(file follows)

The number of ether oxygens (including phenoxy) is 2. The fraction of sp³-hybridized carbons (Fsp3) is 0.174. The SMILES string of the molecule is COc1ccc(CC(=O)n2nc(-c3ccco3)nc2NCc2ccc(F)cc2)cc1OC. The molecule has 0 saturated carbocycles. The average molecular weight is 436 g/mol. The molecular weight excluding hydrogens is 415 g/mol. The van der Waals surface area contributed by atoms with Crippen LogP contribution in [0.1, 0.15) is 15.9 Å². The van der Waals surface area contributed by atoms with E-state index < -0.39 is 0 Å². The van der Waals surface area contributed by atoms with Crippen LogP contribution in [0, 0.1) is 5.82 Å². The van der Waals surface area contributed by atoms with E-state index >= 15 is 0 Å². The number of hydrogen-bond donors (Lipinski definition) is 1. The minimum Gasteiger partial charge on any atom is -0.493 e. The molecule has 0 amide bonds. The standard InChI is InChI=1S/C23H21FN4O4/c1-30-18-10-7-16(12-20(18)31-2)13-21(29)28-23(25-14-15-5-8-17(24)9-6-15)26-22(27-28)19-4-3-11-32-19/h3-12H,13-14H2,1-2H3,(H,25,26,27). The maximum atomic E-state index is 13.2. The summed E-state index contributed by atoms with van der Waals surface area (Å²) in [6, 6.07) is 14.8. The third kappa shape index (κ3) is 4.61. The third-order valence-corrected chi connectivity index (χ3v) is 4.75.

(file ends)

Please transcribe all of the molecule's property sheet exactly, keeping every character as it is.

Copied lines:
The number of ether oxygens (including phenoxy) is 2. The fraction of sp³-hybridized carbons (Fsp3) is 0.174. The SMILES string of the molecule is COc1ccc(CC(=O)n2nc(-c3ccco3)nc2NCc2ccc(F)cc2)cc1OC. The molecule has 0 saturated carbocycles. The average molecular weight is 436 g/mol. The molecular weight excluding hydrogens is 415 g/mol. The van der Waals surface area contributed by atoms with Crippen LogP contribution in [0.1, 0.15) is 15.9 Å². The van der Waals surface area contributed by atoms with E-state index < -0.39 is 0 Å². The van der Waals surface area contributed by atoms with Crippen LogP contribution in [0, 0.1) is 5.82 Å². The van der Waals surface area contributed by atoms with E-state index >= 15 is 0 Å². The number of hydrogen-bond donors (Lipinski definition) is 1. The minimum Gasteiger partial charge on any atom is -0.493 e. The molecule has 0 amide bonds. The standard InChI is InChI=1S/C23H21FN4O4/c1-30-18-10-7-16(12-20(18)31-2)13-21(29)28-23(25-14-15-5-8-17(24)9-6-15)26-22(27-28)19-4-3-11-32-19/h3-12H,13-14H2,1-2H3,(H,25,26,27). The maximum atomic E-state index is 13.2. The summed E-state index contributed by atoms with van der Waals surface area (Å²) in [6, 6.07) is 14.8. The third kappa shape index (κ3) is 4.61. The third-order valence-corrected chi connectivity index (χ3v) is 4.75.